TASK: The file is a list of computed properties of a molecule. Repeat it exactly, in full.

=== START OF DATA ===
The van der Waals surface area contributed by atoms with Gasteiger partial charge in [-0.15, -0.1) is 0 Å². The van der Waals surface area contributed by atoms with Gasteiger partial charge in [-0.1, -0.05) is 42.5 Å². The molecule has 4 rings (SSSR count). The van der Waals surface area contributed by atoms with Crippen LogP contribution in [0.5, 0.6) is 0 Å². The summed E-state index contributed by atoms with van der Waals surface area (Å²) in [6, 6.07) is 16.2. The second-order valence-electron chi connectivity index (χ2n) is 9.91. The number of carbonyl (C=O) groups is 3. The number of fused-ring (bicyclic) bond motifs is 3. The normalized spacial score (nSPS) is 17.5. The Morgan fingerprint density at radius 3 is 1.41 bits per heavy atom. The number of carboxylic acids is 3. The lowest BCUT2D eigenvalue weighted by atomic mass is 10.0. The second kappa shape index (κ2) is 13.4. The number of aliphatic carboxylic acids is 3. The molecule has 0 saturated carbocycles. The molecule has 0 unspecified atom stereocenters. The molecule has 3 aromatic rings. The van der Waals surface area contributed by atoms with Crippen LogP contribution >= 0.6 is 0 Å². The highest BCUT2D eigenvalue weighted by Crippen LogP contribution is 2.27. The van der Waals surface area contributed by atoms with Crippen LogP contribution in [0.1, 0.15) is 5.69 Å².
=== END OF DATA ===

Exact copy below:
The van der Waals surface area contributed by atoms with Gasteiger partial charge in [-0.15, -0.1) is 0 Å². The van der Waals surface area contributed by atoms with Gasteiger partial charge in [-0.1, -0.05) is 42.5 Å². The molecule has 4 rings (SSSR count). The van der Waals surface area contributed by atoms with Crippen LogP contribution in [0.5, 0.6) is 0 Å². The summed E-state index contributed by atoms with van der Waals surface area (Å²) in [6, 6.07) is 16.2. The second-order valence-electron chi connectivity index (χ2n) is 9.91. The number of carbonyl (C=O) groups is 3. The number of fused-ring (bicyclic) bond motifs is 3. The normalized spacial score (nSPS) is 17.5. The Morgan fingerprint density at radius 3 is 1.41 bits per heavy atom. The number of carboxylic acids is 3. The lowest BCUT2D eigenvalue weighted by atomic mass is 10.0. The second kappa shape index (κ2) is 13.4. The number of aliphatic carboxylic acids is 3. The molecule has 0 saturated carbocycles. The molecule has 0 unspecified atom stereocenters. The molecule has 3 aromatic rings. The van der Waals surface area contributed by atoms with Crippen LogP contribution >= 0.6 is 0 Å². The highest BCUT2D eigenvalue weighted by Crippen LogP contribution is 2.27. The van der Waals surface area contributed by atoms with Crippen LogP contribution in [0.1, 0.15) is 5.69 Å².